Leach to speak about bill that would wipe out Third World debt

Stephanie Veldman

U.S. Rep. Jim Leach, R-Iowa, authored a bill that intends to wipe out the debt owed to the United States by Third World countries, and he’ll be on campus today to discuss his ideas.

Leach will be speaking about the bill at noon in the Pioneer Room of the Memorial Union as part of the Institute on World Affairs lecture series.

He will discuss why he thinks the bill is important, what it does and what restrictions are being put on the countries the bill would affect.

The bill, colloquially known as the Debt Relief for Poverty Reduction Act of 1999, is being debated by Congress.

“Rather than attempt to pay back the United States, they can use the money they save for poverty reduction in their own country,” said Doug Wagner, press secretary for Leach.

Wagner said Leach decided to put the bill together after different international hunger relief groups such as Oxfam America and Bread for the World put in a request for him to write it.

“[Leach] has been aware that many countries have been paying over four times as much over debt service than education,” said Bill Tate, administrative assistant to Leach. “He realized that if they have any hope for economic growth and recovery, something had to be done.”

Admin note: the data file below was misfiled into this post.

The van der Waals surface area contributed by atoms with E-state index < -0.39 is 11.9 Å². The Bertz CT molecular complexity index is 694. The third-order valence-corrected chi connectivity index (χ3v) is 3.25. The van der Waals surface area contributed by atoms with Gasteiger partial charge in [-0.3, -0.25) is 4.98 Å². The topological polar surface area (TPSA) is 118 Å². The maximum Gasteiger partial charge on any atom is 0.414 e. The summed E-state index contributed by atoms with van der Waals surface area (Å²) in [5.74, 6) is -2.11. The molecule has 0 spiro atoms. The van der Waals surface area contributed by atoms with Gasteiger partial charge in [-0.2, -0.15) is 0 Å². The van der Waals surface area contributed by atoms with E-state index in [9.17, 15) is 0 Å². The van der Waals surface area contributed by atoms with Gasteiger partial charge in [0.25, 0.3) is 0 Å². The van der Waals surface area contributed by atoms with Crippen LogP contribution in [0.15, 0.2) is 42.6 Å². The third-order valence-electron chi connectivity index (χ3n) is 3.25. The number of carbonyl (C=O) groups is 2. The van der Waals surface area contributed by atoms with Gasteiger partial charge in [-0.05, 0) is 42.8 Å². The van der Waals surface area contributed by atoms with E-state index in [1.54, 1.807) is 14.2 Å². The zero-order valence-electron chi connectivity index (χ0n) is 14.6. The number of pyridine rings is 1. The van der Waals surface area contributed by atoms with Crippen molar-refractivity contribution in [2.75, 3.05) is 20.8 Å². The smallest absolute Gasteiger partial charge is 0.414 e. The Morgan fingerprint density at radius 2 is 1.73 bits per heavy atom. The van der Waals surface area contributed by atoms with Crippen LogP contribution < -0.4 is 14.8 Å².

Wagner said about 45 countries, including Bangladesh and Nigeria, would benefit from this bill. “About $6 billion worth of debt would be marked down to around $350 million,” he said.

The bill was written in association with the Jubilee 2000 project. The goal is to inventory the planet’s natural and human resources and determine the most efficient way to apply those resources to the needs of the world.

“The Jubilee is an Old Testament concept that builds on the cycle of seven,” Tate said. “Every 50 years, or seven times seven, people are to reconcile and forgive all slights against their neighbor as well as their debts.”